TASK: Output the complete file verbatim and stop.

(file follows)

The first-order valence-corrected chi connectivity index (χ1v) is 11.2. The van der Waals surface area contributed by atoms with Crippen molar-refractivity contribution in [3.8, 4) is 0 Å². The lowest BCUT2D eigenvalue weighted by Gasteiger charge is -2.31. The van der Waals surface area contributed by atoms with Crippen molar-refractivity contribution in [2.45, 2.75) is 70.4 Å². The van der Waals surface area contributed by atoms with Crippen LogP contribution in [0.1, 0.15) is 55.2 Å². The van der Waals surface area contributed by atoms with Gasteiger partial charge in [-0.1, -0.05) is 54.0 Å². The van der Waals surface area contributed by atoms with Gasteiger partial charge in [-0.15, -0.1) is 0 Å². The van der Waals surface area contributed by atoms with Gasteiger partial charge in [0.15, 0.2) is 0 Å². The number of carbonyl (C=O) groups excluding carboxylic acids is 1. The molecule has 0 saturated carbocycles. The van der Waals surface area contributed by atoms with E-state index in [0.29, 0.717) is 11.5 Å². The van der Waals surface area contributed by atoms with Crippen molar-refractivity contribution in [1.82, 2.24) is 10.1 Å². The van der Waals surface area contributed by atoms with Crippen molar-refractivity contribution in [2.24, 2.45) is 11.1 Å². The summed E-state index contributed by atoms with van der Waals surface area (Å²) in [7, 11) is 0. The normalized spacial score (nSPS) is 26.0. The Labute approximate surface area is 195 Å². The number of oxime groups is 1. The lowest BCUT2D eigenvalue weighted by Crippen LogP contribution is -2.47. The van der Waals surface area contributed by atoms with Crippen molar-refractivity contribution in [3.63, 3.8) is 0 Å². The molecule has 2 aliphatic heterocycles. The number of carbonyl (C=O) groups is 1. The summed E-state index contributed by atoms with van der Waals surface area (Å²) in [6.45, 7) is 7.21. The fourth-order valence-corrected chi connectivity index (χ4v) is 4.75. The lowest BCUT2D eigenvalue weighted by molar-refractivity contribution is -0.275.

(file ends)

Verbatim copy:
The first-order valence-corrected chi connectivity index (χ1v) is 11.2. The van der Waals surface area contributed by atoms with Crippen molar-refractivity contribution in [3.8, 4) is 0 Å². The lowest BCUT2D eigenvalue weighted by Gasteiger charge is -2.31. The van der Waals surface area contributed by atoms with Crippen molar-refractivity contribution in [2.45, 2.75) is 70.4 Å². The van der Waals surface area contributed by atoms with Crippen LogP contribution in [0.1, 0.15) is 55.2 Å². The van der Waals surface area contributed by atoms with Gasteiger partial charge in [-0.1, -0.05) is 54.0 Å². The van der Waals surface area contributed by atoms with Gasteiger partial charge in [-0.15, -0.1) is 0 Å². The van der Waals surface area contributed by atoms with Gasteiger partial charge in [0.15, 0.2) is 0 Å². The number of carbonyl (C=O) groups excluding carboxylic acids is 1. The molecule has 0 saturated carbocycles. The van der Waals surface area contributed by atoms with E-state index in [0.29, 0.717) is 11.5 Å². The van der Waals surface area contributed by atoms with Crippen molar-refractivity contribution in [1.82, 2.24) is 10.1 Å². The van der Waals surface area contributed by atoms with Crippen molar-refractivity contribution in [2.24, 2.45) is 11.1 Å². The summed E-state index contributed by atoms with van der Waals surface area (Å²) in [7, 11) is 0. The normalized spacial score (nSPS) is 26.0. The Labute approximate surface area is 195 Å². The number of oxime groups is 1. The lowest BCUT2D eigenvalue weighted by Crippen LogP contribution is -2.47. The van der Waals surface area contributed by atoms with Crippen molar-refractivity contribution in [3.63, 3.8) is 0 Å². The molecule has 2 aliphatic heterocycles. The number of carbonyl (C=O) groups is 1. The summed E-state index contributed by atoms with van der Waals surface area (Å²) in [6.45, 7) is 7.21. The fourth-order valence-corrected chi connectivity index (χ4v) is 4.75. The lowest BCUT2D eigenvalue weighted by molar-refractivity contribution is -0.275.